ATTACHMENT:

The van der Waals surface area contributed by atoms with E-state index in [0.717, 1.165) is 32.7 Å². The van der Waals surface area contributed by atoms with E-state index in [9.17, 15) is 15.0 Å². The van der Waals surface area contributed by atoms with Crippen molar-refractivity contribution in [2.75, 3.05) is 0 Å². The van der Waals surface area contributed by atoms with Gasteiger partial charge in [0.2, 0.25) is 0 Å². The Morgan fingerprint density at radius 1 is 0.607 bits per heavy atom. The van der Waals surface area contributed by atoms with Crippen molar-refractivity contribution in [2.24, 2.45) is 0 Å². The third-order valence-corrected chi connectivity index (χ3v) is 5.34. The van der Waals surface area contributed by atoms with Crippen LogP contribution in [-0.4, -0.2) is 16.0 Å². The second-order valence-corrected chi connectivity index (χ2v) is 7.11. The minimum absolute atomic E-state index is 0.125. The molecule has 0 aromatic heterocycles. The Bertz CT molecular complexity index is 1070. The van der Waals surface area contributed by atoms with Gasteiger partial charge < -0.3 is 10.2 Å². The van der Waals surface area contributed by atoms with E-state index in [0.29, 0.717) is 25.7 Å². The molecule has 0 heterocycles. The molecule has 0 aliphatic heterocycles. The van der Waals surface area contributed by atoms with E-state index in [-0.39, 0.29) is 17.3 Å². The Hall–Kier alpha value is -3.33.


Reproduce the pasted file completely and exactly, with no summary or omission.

The van der Waals surface area contributed by atoms with E-state index in [0.717, 1.165) is 32.7 Å². The van der Waals surface area contributed by atoms with E-state index in [9.17, 15) is 15.0 Å². The van der Waals surface area contributed by atoms with Crippen molar-refractivity contribution in [2.75, 3.05) is 0 Å². The van der Waals surface area contributed by atoms with Gasteiger partial charge in [0.2, 0.25) is 0 Å². The Morgan fingerprint density at radius 1 is 0.607 bits per heavy atom. The van der Waals surface area contributed by atoms with Crippen molar-refractivity contribution in [2.24, 2.45) is 0 Å². The third-order valence-corrected chi connectivity index (χ3v) is 5.34. The van der Waals surface area contributed by atoms with Crippen LogP contribution in [-0.4, -0.2) is 16.0 Å². The second-order valence-corrected chi connectivity index (χ2v) is 7.11. The minimum absolute atomic E-state index is 0.125. The molecule has 0 aromatic heterocycles. The Bertz CT molecular complexity index is 1070. The van der Waals surface area contributed by atoms with Gasteiger partial charge < -0.3 is 10.2 Å². The van der Waals surface area contributed by atoms with E-state index in [0.29, 0.717) is 25.7 Å². The molecule has 0 heterocycles. The molecule has 0 aliphatic heterocycles. The van der Waals surface area contributed by atoms with E-state index in [-0.39, 0.29) is 17.3 Å². The Hall–Kier alpha value is -3.33.